Skip to Content
Smart cities

City emergency sirens can be hacked to sound rogue messages

A security researcher has shown that San Francisco’s warning system can be used to play any message he wants.

The news: Balint Seeber, from security firm Bastille, spent the last two years decoding the radio signals that switch on the weekly test of San Francisco’s emergency warning system. Now, reports Wired, he’s worked out how to control the system himself, and he could inject any audio he wants to be played throughout the city.

Why it matters: Imagine the panic caused by a city warning system falsely announcing, say, a nuclear strike (something that, unfortunately, isn’t much of a stretch). Plus, the hack can be performed using a laptop and $35 worth of radio equipment, and Seeber says he knows two other cities (and potentially many more) that could have their speakers, made by a firm called ATI Systems, similarly compromised.

Dumb smart cities: The attack is possible because, while individual data packets used to control the ATI warning systems may be encrypted, Seeber was still able to work out how to reproduce the overall control signals. As we’ve pointed out before, cybersecurity concerns often go neglected in the development of connected systems inside cities—and the upshot is that attacks like this are possible.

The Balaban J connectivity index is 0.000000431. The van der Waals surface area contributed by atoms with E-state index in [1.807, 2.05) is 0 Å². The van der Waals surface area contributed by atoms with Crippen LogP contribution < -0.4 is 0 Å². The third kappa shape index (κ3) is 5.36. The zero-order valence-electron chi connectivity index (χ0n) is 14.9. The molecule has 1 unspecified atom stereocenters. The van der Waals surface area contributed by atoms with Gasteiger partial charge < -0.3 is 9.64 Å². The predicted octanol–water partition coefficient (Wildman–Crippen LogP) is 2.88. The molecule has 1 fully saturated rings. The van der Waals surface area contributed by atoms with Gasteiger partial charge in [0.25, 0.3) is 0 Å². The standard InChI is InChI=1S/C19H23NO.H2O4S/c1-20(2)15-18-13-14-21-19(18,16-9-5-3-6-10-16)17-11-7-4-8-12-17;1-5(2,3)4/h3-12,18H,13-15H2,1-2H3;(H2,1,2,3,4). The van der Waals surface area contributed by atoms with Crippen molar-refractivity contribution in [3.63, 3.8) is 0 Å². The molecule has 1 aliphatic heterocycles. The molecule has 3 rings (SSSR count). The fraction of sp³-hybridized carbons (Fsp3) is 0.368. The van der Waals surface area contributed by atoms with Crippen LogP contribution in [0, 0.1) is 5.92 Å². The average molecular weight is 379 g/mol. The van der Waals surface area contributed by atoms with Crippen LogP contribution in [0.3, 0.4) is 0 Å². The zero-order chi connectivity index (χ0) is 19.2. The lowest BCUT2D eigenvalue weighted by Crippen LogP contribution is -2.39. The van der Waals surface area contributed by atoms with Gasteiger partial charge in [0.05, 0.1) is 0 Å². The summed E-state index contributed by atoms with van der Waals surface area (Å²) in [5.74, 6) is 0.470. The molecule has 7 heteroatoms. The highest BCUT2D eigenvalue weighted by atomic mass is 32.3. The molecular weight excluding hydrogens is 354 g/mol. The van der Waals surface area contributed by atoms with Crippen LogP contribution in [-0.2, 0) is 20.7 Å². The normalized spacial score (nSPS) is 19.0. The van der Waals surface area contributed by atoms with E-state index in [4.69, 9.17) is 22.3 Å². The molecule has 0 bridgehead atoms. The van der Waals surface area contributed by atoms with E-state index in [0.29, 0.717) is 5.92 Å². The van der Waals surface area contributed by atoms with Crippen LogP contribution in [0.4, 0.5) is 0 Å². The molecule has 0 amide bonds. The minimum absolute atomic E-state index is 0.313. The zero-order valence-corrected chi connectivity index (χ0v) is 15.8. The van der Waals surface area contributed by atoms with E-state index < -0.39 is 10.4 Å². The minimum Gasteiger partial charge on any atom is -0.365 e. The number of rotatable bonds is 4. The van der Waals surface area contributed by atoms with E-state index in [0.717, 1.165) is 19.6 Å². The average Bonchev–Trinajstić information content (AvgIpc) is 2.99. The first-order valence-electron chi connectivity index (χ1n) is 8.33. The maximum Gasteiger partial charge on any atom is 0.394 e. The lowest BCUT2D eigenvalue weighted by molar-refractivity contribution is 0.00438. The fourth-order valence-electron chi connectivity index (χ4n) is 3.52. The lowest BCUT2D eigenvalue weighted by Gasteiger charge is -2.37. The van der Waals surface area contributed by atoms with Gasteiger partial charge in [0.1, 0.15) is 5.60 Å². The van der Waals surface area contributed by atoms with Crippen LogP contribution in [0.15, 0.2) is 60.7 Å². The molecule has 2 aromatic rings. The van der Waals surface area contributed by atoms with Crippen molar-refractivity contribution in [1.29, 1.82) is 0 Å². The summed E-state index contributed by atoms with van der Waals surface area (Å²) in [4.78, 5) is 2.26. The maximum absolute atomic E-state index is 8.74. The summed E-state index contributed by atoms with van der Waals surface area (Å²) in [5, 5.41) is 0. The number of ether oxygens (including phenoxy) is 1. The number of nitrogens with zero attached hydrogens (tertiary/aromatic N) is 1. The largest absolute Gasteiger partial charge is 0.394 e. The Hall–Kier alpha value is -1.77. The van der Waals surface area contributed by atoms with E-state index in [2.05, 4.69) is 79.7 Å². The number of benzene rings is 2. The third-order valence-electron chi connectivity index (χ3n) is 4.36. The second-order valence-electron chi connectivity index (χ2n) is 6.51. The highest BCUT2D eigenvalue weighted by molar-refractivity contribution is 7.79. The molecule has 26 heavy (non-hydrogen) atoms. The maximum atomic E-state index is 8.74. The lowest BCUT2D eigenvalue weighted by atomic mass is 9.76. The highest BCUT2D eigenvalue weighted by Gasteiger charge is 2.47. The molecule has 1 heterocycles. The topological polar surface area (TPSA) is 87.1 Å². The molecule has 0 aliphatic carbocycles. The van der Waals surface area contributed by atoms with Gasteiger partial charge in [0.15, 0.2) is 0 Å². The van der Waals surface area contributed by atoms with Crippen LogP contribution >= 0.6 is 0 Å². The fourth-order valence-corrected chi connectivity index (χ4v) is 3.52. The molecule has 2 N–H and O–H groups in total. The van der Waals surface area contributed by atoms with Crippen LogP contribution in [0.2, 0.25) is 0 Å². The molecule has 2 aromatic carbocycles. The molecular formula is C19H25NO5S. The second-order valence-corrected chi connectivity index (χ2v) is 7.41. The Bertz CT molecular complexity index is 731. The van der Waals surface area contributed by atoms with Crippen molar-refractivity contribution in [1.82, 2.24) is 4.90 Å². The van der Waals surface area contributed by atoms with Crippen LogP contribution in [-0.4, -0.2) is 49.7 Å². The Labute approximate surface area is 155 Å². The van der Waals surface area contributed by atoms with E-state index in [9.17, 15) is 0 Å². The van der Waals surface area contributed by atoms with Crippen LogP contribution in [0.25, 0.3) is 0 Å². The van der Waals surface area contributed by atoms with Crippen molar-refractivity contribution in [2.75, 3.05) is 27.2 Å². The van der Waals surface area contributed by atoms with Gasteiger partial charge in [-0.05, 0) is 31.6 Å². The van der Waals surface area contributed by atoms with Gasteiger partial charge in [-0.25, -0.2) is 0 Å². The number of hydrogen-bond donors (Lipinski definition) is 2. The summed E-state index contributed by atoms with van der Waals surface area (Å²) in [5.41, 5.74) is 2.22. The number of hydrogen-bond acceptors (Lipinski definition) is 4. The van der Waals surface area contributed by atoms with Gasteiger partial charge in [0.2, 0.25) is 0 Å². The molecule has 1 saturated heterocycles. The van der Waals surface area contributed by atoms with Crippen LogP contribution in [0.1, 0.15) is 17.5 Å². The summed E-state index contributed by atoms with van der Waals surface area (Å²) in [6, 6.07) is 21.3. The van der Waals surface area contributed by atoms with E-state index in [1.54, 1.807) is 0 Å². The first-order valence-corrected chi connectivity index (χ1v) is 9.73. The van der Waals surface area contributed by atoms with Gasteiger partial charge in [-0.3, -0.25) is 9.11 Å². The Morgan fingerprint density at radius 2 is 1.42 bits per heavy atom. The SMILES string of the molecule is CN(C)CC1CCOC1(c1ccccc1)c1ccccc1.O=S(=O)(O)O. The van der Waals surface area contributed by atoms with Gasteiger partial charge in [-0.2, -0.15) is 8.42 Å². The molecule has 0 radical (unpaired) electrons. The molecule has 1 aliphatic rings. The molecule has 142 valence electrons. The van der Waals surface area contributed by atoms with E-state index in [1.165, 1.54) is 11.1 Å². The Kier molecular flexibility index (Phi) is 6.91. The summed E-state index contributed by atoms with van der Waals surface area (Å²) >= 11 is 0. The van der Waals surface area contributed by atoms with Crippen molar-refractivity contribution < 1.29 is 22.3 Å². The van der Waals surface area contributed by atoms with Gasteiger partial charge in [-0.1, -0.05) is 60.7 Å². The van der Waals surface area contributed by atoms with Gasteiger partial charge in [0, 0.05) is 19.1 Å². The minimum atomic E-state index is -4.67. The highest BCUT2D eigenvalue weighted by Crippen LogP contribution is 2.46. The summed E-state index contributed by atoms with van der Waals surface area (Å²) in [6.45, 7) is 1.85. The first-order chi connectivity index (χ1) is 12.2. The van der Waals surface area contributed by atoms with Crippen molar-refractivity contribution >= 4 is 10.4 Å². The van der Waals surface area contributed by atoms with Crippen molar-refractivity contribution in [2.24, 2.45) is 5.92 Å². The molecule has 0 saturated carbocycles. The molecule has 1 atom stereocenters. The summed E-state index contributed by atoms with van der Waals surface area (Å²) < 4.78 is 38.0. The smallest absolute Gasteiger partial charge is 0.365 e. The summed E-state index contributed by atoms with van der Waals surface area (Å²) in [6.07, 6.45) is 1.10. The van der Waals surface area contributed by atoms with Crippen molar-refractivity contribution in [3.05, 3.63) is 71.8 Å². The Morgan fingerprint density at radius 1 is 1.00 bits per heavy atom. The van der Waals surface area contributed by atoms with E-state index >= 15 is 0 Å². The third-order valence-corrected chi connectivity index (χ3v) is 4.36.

This story was updated on April 11 to explain that individual data packets in the warning system are encrypted.

Deep Dive

Smart cities

Rendering of Waterfront Toronto project
Rendering of Waterfront Toronto project

Toronto wants to kill the smart city forever

The city wants to get right what Sidewalk Labs got so wrong.

baidu worker (left) and autonomous vehicle driving on highway (right)
baidu worker (left) and autonomous vehicle driving on highway (right)

A day in the life of a Chinese robotaxi driver

We spoke to Liu Yang, who has one of the strangest jobs around: to sit in the passenger seat and monitor how self-driving cars cope with Beijing’s streets.

Terminal bi-articulated bus in Curitiba Brazil
Terminal bi-articulated bus in Curitiba Brazil

We need smarter cities, not “smart cities”

A singular focus on high-tech will dilute the vibrancy of our cities and limit their potential.

New Babylon artwork
New Babylon artwork

The smart city is a perpetually unrealized utopia

Urban technologies were meant to connect, protect, and enhance the lives of citizens. What happened?

Stay connected

Illustration by Rose WongIllustration by Rose Wong

Get the latest updates from
MIT Technology Review

Discover special offers, top stories, upcoming events, and more.

Thank you for submitting your email!

Explore more newsletters

It looks like something went wrong.

We’re having trouble saving your preferences. Try refreshing this page and updating them one more time. If you continue to get this message, reach out to us at customer-service@technologyreview.com with a list of newsletters you’d like to receive.